Negligence cases are much more simple. That’s why if a defendant can argue it’s medical malpractice, they will, because, as our South Florida medical malpractice attorneys know, it means more hurdles for you. Continue reading

Most people assume the end of the road for a Florida medical malpractice lawsuit is the verdict. However, that is not the case as there is always the potential for appeal. The National Center for State Courts reports medical malpractice cases have an appeal rate of 18 percent. Those cases that tend to have the highest rate of appeal are those that involve serious injuries, complex medical and/ or scientific evidence and expert testimony. That’s why medical malpractice cases in Florida tend to have a higher rate of appeal than, say, a car accident injury verdict. What’s more, the center reported, defendants who lose medical malpractice cases are more likely to appeal than plaintiffs. medical malpractice lawyer

Most medical malpractice cases that are appealed involve:

  • Loss of mental function;
  • Facial scarring;
  • Loss of sight/ hearing;
  • Death;
  • Paralysis.

Because appeals can be so costly, it’s not unheard of for medical malpractice plaintiffs to end up back in negotiations with defendants – even after they have obtained a favorable verdict. The reason is if there is a good chance defendant will appeal (and may have a strong argument on appeal), plaintiff may agree to a settlement – ending the case then and there, albeit for a lesser amount – than go through the time, expense and ordeal of an appeal. It’s also possible that if a trial is bifurcated (split into separate issues, usually liability and damages) that a defendant will settle after liability has been determined, but prior to a finding of damages. Continue reading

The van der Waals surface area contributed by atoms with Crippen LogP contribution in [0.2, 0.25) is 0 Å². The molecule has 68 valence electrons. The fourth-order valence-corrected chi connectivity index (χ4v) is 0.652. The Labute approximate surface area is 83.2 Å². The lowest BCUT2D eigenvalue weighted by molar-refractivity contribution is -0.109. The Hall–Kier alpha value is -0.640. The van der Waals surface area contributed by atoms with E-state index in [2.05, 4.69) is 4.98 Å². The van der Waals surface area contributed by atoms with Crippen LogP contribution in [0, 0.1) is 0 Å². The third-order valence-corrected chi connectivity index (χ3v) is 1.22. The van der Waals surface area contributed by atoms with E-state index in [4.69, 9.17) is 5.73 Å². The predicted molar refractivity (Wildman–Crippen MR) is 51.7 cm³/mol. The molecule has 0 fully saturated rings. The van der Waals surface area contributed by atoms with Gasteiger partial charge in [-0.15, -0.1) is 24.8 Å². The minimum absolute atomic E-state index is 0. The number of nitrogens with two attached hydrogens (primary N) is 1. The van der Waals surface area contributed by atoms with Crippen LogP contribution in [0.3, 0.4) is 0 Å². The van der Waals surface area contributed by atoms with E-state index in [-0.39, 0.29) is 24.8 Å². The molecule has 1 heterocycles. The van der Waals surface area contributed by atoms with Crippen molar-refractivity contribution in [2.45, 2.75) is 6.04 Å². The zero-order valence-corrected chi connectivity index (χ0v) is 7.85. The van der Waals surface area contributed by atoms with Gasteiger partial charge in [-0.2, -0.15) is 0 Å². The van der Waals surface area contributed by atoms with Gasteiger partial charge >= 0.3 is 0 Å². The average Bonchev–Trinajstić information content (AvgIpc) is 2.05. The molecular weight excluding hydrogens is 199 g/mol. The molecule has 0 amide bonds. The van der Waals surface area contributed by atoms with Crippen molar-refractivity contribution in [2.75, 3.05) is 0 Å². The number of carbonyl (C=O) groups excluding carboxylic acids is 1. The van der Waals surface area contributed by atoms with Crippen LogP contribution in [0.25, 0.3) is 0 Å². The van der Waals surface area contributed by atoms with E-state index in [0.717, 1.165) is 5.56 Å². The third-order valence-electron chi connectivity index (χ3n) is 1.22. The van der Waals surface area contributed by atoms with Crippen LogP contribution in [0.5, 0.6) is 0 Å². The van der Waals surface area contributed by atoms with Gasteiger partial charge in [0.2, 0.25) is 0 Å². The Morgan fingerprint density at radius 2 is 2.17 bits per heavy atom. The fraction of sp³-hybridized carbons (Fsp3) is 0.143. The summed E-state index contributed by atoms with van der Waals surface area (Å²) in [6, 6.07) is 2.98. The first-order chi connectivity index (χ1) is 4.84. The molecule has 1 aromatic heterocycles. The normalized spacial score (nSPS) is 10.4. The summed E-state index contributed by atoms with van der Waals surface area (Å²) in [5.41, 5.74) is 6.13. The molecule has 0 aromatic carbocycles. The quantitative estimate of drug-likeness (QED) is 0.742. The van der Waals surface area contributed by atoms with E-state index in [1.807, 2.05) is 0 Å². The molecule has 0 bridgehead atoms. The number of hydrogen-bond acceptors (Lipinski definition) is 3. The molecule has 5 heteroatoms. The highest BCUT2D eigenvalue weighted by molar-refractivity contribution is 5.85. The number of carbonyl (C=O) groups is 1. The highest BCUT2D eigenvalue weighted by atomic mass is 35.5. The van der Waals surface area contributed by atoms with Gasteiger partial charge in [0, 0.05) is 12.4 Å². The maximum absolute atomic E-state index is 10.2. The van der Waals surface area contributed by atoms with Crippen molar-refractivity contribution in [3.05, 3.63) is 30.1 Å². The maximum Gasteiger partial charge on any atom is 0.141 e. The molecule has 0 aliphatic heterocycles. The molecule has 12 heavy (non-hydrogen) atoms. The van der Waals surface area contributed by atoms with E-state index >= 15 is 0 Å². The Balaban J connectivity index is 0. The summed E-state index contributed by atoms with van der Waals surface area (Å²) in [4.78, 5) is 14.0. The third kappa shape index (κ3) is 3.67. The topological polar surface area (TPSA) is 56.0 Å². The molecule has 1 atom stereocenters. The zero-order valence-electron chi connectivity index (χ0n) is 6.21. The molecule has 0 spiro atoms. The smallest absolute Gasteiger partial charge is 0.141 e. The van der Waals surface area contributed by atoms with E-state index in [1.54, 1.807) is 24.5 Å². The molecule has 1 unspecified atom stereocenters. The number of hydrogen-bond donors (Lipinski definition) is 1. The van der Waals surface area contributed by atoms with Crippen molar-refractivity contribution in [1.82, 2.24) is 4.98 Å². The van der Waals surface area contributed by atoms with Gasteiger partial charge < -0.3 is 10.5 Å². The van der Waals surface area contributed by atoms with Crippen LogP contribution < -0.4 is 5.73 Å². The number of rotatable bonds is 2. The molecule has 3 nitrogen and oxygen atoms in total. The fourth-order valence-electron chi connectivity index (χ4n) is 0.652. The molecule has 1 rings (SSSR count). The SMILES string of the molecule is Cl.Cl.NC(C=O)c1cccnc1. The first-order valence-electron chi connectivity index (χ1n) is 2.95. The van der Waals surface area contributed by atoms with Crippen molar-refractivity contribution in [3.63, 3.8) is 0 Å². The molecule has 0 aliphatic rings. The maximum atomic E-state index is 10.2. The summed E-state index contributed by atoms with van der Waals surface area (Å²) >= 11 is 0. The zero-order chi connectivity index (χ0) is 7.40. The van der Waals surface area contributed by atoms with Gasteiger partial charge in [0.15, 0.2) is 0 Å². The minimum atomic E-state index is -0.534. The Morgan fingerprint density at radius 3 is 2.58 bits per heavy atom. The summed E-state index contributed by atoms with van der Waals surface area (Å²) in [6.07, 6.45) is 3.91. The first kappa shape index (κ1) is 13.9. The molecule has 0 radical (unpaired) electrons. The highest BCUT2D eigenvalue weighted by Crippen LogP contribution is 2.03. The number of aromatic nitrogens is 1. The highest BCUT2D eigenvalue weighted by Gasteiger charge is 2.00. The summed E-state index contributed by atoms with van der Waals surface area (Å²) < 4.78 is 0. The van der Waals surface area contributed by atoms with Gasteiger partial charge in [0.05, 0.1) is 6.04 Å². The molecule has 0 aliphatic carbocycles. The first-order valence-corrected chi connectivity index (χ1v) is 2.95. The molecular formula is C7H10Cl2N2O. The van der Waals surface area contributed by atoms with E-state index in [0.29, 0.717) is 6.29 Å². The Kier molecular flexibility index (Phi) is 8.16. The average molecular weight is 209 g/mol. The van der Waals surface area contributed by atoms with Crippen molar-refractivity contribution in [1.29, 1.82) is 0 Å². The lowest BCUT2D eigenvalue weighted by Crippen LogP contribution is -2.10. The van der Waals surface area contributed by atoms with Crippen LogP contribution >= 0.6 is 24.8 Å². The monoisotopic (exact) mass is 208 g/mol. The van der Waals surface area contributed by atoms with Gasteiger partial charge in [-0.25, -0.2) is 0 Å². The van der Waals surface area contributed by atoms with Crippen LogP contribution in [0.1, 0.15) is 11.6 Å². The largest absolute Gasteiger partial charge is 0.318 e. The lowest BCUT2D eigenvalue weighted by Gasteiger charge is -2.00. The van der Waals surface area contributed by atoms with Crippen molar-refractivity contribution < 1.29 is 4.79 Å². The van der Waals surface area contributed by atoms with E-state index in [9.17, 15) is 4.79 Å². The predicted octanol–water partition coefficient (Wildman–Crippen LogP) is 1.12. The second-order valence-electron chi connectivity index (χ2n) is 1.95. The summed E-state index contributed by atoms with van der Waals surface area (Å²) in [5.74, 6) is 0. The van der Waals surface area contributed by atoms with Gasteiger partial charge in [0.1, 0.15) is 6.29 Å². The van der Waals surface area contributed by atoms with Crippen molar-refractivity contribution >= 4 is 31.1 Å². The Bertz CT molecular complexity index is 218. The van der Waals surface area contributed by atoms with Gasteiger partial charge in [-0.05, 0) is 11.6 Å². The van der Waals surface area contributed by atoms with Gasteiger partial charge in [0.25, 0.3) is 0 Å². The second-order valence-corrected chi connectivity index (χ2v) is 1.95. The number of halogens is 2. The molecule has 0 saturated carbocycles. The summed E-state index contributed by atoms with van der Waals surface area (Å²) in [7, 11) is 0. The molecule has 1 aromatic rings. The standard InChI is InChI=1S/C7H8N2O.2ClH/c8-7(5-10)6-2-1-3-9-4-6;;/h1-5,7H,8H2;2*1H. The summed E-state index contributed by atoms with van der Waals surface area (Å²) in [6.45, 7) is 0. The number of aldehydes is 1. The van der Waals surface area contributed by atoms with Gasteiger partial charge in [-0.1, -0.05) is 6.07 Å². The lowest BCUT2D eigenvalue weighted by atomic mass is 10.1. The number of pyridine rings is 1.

More than 10 years ago, Florida voters soundly agreed that “adverse medical incident reports” should be public knowledge to patients. That measure was known as “Amendment 7.” However, there is now an effort underway to limit access to this information once again, driving concern that physicians and other health care providers will be able to more easily conceal wrongdoing. medical malpractice

A former general counsel to the governor, now a member of the state’s Constitution Revision Commission, has formally proposed an amendment to the Florida Constitution that would place limitations on the kinds of records that could be used in medical malpractice litigation against physicians, hospitals and other health care providers.

The reason these records are so important is because they allow the public – and medical malpractice claimants in particular –  to slash through the red tape. Prior to the passage of Amendment 7 (which was done with an overwhelming majority), it was incredibly common for hospitals to make it difficult to obtain prior records of wrongs by a given physician or hospital, characterizing the data as privileged by risk management or peer review. Continue reading